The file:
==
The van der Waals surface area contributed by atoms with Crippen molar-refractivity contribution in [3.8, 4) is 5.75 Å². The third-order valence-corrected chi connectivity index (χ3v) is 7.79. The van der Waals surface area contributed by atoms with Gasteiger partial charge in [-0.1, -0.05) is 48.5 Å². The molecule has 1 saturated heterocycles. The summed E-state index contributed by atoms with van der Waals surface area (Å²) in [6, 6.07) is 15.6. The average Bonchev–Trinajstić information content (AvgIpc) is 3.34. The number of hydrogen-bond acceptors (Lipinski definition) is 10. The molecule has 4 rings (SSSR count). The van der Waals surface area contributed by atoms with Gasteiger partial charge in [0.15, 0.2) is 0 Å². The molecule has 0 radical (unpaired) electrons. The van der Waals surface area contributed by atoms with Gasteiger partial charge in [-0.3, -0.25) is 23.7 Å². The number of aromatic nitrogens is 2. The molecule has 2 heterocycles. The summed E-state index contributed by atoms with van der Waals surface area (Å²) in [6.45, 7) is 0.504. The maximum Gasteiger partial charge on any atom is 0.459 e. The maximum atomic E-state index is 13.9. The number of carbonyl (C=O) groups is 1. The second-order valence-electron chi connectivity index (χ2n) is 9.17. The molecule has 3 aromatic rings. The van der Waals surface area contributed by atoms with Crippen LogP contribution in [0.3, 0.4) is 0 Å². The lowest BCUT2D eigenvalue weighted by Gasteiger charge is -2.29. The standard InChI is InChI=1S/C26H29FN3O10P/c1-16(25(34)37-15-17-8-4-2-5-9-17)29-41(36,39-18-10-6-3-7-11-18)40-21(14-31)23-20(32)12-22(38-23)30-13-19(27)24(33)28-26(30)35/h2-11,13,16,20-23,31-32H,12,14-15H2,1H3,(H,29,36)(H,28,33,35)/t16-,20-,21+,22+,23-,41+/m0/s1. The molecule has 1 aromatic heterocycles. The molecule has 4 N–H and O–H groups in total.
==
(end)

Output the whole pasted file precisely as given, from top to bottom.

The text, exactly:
The van der Waals surface area contributed by atoms with Crippen molar-refractivity contribution in [3.8, 4) is 5.75 Å². The third-order valence-corrected chi connectivity index (χ3v) is 7.79. The van der Waals surface area contributed by atoms with Gasteiger partial charge in [-0.1, -0.05) is 48.5 Å². The molecule has 1 saturated heterocycles. The summed E-state index contributed by atoms with van der Waals surface area (Å²) in [6, 6.07) is 15.6. The average Bonchev–Trinajstić information content (AvgIpc) is 3.34. The number of hydrogen-bond acceptors (Lipinski definition) is 10. The molecule has 4 rings (SSSR count). The van der Waals surface area contributed by atoms with Gasteiger partial charge in [0.15, 0.2) is 0 Å². The molecule has 0 radical (unpaired) electrons. The van der Waals surface area contributed by atoms with Gasteiger partial charge in [-0.3, -0.25) is 23.7 Å². The number of aromatic nitrogens is 2. The molecule has 2 heterocycles. The summed E-state index contributed by atoms with van der Waals surface area (Å²) in [6.45, 7) is 0.504. The maximum Gasteiger partial charge on any atom is 0.459 e. The maximum atomic E-state index is 13.9. The number of carbonyl (C=O) groups is 1. The second-order valence-electron chi connectivity index (χ2n) is 9.17. The molecule has 3 aromatic rings. The van der Waals surface area contributed by atoms with Crippen LogP contribution in [0.3, 0.4) is 0 Å². The lowest BCUT2D eigenvalue weighted by Gasteiger charge is -2.29. The standard InChI is InChI=1S/C26H29FN3O10P/c1-16(25(34)37-15-17-8-4-2-5-9-17)29-41(36,39-18-10-6-3-7-11-18)40-21(14-31)23-20(32)12-22(38-23)30-13-19(27)24(33)28-26(30)35/h2-11,13,16,20-23,31-32H,12,14-15H2,1H3,(H,29,36)(H,28,33,35)/t16-,20-,21+,22+,23-,41+/m0/s1. The molecule has 1 aromatic heterocycles. The molecule has 4 N–H and O–H groups in total.